- human nature has been radically corrupted by original sin
- man, not free to resist either the delectations of grace, or concupiscence, does good or evil irresistibly, though voluntarily, according as he is dominated by grace or by concupiscence
- Christ did not die for all, but only for those who are predestined to salvation
- the sacraments can be received only after long and severe preparation
- Communion is looked upon as a reward rather than a remedy
- God should be addressed always with fear and trembling
These tenets, which bear close resemblance to Calvinism, were set forth mostly in two books, the 1540 of Jansenius, so-called because it was supposed to contain the pure doctrine of Saint Augustine on the fall of man and on grace, and the 1643 book on by Antoine Arnauld. Jansenius had died before his book was published, and the true promoters of Jansenism were Duvergier de Hauranne, Abbot of Saint Cyran, and the celebrated Arnauld family, notably Mere Angelique, Abbess of Port-Royal of which de Hauranne was the austere and rigorist chaplain.
Five propositions extracted from the Augustinus were condemned in 1653, a condemnation which the Jansenists tried to evade by having recourse to the famous distinction: the propositions are erroneous indeed, but de facto they are not in the . At this juncture the of Pascal brought the controversy before the public and were a great asset in favor of the Jansenists by indicting and ridiculing their arch-enemies, the Jesuits. In 1659, Pope Clement IX granted a kind of amnesty to them, and the Jansenists made good use of it to spread their doctrines.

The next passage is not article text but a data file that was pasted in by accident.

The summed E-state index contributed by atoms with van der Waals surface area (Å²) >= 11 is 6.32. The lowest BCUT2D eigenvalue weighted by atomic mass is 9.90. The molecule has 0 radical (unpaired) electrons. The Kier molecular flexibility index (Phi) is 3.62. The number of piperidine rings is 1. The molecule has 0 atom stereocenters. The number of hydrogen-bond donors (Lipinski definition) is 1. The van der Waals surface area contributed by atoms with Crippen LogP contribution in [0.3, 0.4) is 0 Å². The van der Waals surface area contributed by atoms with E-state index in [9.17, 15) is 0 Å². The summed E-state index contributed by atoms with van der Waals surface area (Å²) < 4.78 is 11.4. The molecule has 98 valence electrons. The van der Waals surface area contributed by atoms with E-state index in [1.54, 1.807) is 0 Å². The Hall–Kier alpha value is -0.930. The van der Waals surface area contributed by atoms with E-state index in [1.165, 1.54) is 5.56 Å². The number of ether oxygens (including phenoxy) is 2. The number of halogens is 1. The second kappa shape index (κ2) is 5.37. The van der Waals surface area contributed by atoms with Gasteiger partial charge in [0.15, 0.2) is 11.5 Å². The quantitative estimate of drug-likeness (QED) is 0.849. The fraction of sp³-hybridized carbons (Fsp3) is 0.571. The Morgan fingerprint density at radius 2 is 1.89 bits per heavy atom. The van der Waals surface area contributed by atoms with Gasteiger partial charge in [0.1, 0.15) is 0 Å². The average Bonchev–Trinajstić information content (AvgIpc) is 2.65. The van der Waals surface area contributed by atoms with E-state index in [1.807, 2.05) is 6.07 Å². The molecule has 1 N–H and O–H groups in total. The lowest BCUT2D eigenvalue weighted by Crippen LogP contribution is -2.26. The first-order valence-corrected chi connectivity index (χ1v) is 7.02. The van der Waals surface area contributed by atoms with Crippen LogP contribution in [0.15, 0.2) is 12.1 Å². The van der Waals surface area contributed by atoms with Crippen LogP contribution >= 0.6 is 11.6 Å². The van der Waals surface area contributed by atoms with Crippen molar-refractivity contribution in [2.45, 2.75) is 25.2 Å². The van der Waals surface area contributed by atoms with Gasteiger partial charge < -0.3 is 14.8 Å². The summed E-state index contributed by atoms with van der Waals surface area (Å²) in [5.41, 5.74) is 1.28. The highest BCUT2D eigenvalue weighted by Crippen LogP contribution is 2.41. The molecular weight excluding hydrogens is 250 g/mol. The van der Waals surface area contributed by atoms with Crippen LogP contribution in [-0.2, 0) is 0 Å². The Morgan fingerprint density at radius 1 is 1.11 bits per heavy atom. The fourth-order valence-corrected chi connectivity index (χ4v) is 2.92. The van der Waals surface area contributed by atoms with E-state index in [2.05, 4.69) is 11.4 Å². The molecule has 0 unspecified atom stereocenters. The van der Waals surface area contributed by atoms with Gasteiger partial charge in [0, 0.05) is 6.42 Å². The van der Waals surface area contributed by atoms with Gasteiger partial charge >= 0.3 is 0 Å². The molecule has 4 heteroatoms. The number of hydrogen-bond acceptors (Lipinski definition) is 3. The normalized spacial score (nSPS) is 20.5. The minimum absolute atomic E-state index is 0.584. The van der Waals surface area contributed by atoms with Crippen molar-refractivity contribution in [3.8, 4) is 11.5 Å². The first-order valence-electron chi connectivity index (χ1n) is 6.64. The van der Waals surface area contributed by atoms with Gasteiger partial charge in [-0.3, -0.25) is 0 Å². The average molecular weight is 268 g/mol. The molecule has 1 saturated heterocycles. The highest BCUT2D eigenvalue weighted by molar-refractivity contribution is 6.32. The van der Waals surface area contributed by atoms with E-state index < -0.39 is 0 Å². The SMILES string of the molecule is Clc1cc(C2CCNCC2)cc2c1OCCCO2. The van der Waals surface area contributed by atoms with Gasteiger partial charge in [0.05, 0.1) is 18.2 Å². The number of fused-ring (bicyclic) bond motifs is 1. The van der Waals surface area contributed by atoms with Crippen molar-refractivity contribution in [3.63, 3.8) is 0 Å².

After the death of Antoine Arnauld, P. Quesnel, an Oratorian, became the leader, and reproduced the teachings of Jansenius and Arnauld in his . The book was condemned in 1713 in the Bull , the most famous document bearing on the subject. The Jansenists immediately appealed from the pope to a general council, and were followed by some of the bishops and clergy. Hence the distinction between the Appellants who refused to receive the Bull and the Acceptants who did receive it.
The crisis which lasted for 25 years was intensified by the fact that the sacraments were refused to the Appellants. Priests were, as a result, involved in countless lawsuits and king and parliament were being constantly appealed to. The antics from 1727 to 1732 of the Convulsionnaires at the grave of the Deacon Paris in the Medard Cemetery threw ridicule on Jansenism, and it declined in the course of the 18th century. However, it survived in Febronianism, Josephinism, and Gallicanism. In France its spirit was found until the middle of the 19th century even in text-books of seminaries. One important group of Jansenists still exists in the Netherlands, where it is governed by the archbishop of Utrecht and the bishops of Haarlem and Deventer.